THE ANABASIS OF MAY AND FUSAKO SHIGENOBU, MASAO ADACHI AND 27 YEARS WITHOUT IMAGES

THE ANABASIS OF MAY AND FUSAKO SHIGENOBU, MASAO ADACHI AND 27 YEARS WITHOUT IMAGES

    Price: $395.00

    Code: 2493
    Format: DVD

    Directed by Eric Baudelaire
    2011, 66 minutes
    Purchase: $395 | Classroom rental: $125

    Mixing personal stories, political history, revolutionary propaganda and film theory, renowned artist Eric Baudelaire illuminates the idealism and radicalism of left-wing extremist movements in the 1970s by connecting the stories of two of its protagonists: May Shigenobu, daughter of the founder of the Japanese Red Army, and Masao Adachi, the legendary Japanese director who gave up cinema to take up arms with the Red Army and the Palestinian cause.

    Founded in 1971 by Fusako Shigenobu, the Red Army was a communist militant group whose aim was to incite world revolution. They were responsible for the infamous Lod Airport Massacre, a terrorist attack that occurred on May 30, 1972, in which members of the Red Army working with the Popular Front for the Liberation of Palestine-External Operations, attacked Tel Aviv's Lod Airport (now Ben Gurion International Airport) and left 26 people dead and over 75 injured.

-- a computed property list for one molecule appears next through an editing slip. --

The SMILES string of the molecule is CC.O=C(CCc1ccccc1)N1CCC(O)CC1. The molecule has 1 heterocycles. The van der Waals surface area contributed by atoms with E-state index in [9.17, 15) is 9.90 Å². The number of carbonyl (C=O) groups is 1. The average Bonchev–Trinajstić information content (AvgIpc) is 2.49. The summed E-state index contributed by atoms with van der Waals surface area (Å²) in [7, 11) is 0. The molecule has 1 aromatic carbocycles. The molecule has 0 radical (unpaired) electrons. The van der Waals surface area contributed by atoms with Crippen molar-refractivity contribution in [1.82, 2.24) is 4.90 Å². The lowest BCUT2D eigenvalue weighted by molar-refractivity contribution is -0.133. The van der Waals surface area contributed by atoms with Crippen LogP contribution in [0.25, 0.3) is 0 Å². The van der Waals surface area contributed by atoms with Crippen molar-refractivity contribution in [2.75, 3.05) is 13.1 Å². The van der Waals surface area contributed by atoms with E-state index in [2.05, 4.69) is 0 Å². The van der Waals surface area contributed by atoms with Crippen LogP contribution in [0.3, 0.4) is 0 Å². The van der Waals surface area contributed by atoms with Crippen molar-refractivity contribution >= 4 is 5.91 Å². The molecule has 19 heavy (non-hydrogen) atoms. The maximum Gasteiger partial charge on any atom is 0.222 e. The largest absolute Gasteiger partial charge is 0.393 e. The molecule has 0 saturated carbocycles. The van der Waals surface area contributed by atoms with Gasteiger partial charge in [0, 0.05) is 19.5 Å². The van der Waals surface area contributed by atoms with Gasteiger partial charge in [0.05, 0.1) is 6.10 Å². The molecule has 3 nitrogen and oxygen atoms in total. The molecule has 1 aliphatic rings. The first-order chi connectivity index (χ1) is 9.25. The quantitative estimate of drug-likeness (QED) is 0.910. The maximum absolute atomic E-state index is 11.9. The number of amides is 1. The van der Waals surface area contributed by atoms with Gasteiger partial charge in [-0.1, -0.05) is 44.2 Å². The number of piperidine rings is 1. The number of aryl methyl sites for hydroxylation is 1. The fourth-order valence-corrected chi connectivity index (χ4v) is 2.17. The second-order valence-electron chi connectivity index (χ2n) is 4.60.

May Shigenobu witnessed the work of the Red Army closely. She was born in secrecy in Lebanon (her father was the leader of the Palestinian Front for the Liberation of Palestine) and led a clandestine life until the age of 27, when her mother was arrested and made to stand trial.

    A screenwriter and radical activist filmmaker, Masao Adachi was a well-known figure in the Japanese underground scene of the 1960s, having directed seminal early films such as Bowl (1961) and Closed Vagina (1963) and collaborated with Kōji Wakamatsu and Nagisa Oshima. In 1974, he abandoned filmmaking and join the Red Army in Lebanon, where he lived for 27 years.

    In this striking work, the voices and memories of May and Adachi (whom we never see), along with super 8mm footage and archival material, lead us on an anabasis - a journey that is both a wandering towards the unknown and a return towards home - into the political and personal fate of the Japanese Red Army, spanning 30 years, from Tokyo to Beirut.


    Subjects & Collections



    Further Reading

    "A Japanese Director's Path to Revolution" - Dennis Lim, The New York Times

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